Dixon is among a growing number of people nationwide who, while trying to be trendy, are unknowingly risking their eyes when they buy the illegal, non-prescription “circle” contact lenses.
With the start of the school year come parties and Halloween—all reasons why teens and young adults may want a new look. Requests for decorative contact lenses could be coming your way—or worse, your kids may just go out and buy them on their own.
Beware, says Dr. Helene Clayton-Jeter, an optometrist and health programs coordinator at the Food and Drug Administration (FDA). Decorative contact lenses can cause serious eye damage if not fitted by an optometrist or ophthalmologist.
That’s one of the messages of a joint campaign by the FDA, the American Optometric Association (AOA), and the Entertainment Industries Council (EIC). They want to inform consumers—and especially teens and young adults—how to use them safely, and of the dangers of decorative contact lenses when not used correctly. One of the greatest risks from these lenses is the possibility of an infection that could lead to blindness.
In this first-of-its-kind collaboration, these three organizations are joining forces to produce and distribute two public service videos that are specially designed to capture the attention and interest of young people.
American Horror Story Helps Deliver Safety Message
The video, first screened June 25, 2014 at AOA’s Annual Conference, uses dramatic clips from the popular television show “American Horror Story,” and includes interviews with professional makeup artists and optometrists. They emphasize that before an actor (or a teenager) can wear the lenses, he or she needs an eye exam, valid contact lens prescription, and decorative contact lenses purchased from a reputable source.
FDA, AOA, and EIC all believe that the unique genre and American Horror Story clips will draw in teens and young adults who might not be interested in a ‘plain vanilla’ public service announcement, says Clayton-Jeter.
“Our intent is that when young people see the lengths professional makeup artists go to to make sure actors get and use the lenses safely, they’ll take the message to heart,” she adds.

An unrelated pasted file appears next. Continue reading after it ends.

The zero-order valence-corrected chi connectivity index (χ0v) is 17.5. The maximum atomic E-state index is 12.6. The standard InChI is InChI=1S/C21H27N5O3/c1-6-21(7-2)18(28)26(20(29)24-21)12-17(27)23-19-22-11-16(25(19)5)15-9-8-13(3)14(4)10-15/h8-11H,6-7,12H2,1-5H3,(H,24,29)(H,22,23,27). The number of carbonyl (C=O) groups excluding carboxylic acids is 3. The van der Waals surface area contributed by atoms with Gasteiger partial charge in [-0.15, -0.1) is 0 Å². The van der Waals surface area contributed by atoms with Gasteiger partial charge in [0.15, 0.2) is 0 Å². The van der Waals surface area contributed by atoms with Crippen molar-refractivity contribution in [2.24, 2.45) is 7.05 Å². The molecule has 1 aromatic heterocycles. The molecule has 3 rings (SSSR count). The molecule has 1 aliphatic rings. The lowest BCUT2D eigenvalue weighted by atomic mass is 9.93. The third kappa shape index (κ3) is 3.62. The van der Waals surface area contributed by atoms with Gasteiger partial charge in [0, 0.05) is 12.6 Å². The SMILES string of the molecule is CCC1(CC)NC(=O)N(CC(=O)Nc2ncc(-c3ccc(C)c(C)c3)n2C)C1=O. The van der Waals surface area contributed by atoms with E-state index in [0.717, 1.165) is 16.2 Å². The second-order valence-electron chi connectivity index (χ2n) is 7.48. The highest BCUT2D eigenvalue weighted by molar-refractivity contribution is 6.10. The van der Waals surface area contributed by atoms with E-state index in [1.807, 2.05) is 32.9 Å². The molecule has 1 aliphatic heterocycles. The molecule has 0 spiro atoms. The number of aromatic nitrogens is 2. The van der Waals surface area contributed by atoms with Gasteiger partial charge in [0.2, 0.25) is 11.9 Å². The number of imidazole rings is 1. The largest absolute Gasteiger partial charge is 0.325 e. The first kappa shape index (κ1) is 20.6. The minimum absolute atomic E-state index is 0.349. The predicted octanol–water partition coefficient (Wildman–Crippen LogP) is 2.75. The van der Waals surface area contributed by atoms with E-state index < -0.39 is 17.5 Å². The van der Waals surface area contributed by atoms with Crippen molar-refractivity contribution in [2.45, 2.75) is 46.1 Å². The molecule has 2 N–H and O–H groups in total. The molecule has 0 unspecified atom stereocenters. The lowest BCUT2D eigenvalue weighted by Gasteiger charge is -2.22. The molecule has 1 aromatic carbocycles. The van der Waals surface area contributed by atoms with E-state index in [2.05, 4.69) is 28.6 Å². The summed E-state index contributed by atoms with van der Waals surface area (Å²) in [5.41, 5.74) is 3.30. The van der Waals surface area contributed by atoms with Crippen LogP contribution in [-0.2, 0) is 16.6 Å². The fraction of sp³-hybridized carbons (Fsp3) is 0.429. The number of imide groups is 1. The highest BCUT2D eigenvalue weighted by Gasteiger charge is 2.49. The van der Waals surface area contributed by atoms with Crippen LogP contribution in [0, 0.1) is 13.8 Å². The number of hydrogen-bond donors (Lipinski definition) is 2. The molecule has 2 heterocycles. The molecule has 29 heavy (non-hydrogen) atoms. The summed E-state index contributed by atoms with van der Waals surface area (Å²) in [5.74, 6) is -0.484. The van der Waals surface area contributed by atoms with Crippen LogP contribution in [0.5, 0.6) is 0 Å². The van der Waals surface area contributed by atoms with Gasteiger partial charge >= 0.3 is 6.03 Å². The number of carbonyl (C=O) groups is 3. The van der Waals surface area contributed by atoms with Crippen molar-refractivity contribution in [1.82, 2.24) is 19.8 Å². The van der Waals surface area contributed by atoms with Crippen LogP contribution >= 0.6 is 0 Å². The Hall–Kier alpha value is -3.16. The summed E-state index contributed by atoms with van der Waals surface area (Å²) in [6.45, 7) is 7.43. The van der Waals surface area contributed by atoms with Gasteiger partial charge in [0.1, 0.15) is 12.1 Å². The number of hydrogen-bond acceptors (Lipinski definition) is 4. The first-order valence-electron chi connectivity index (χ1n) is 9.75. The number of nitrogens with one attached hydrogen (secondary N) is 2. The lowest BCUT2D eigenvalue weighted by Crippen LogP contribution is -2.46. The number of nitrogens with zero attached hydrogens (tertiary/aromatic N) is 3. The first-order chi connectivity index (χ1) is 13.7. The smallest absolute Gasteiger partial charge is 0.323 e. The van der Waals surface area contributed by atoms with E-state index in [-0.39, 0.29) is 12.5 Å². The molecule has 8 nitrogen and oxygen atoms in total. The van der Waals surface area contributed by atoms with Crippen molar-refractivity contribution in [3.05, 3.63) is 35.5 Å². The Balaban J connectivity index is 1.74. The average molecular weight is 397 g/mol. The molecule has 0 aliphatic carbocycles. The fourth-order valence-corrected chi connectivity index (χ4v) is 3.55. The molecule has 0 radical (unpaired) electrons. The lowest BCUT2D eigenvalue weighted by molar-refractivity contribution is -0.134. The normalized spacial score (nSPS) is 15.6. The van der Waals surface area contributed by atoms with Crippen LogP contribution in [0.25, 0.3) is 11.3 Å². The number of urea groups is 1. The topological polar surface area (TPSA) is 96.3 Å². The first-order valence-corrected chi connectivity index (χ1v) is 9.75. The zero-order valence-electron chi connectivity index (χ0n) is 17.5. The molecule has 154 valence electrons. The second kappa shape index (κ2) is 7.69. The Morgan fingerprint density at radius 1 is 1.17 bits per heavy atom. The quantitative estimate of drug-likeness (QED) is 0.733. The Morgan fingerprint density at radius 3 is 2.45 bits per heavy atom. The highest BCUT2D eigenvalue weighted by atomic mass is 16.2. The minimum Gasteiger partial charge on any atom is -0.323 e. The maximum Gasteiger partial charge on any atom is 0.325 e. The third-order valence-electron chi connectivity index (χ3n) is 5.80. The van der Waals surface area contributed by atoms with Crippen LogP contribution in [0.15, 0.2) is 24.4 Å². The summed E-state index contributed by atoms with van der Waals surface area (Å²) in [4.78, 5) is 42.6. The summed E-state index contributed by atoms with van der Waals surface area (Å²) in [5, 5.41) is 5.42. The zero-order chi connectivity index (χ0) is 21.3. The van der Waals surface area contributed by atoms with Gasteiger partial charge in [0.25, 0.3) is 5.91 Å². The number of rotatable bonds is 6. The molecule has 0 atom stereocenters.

Marie Gallo Dyak from EIC says, “The entertainment industry has a unique opportunity to help deliver a message to teens and young adults through the characters and shows with which they identify and in the digital spaces where they spend their time.”
FDA Tips for Safe Use
Below are several tips the campaign uses to reinforce the message that teens and young adults need to use decorative contact lenses safely:
- Get an eye exam from a licensed eye doctor (optometrist or ophthalmologist), even if you think your vision is perfect.
- Get a valid prescription that includes the brand name, lens measurements, and an expiration date. But don’t expect your eye doctor to prescribe anime, or circle, lenses. These bigger-than-normal lenses that give the wearer a wide-eyed, doll-like look have not been approved by FDA.
- Buy the lenses from a seller that requires you to provide a prescription, whether you shop in person or online.
- Follow directions for cleaning, disinfecting, and wearing the lenses, and visit your eye doctor for follow-up eye exams.
- See your eye doctor right away if you have signs of possible eye infection, such as redness, eye pain that doesn’t go away after a short time, or a decrease in vision.
In the video Scott Smiledge of Eye Inc FX, a supplier of hand-painted contact lenses for professional production in the film and television industry, sums up his message like this: “I think if I were to leave anybody with a piece of advice on contact lenses, it would be yeah, they’re fun. They can be fantastic … Just make sure you do it the right way. Make sure that you’re buying from a place that is following the rules and you’re buying lenses that have been handled properly. And that your eye doctor knows about and approves of it.”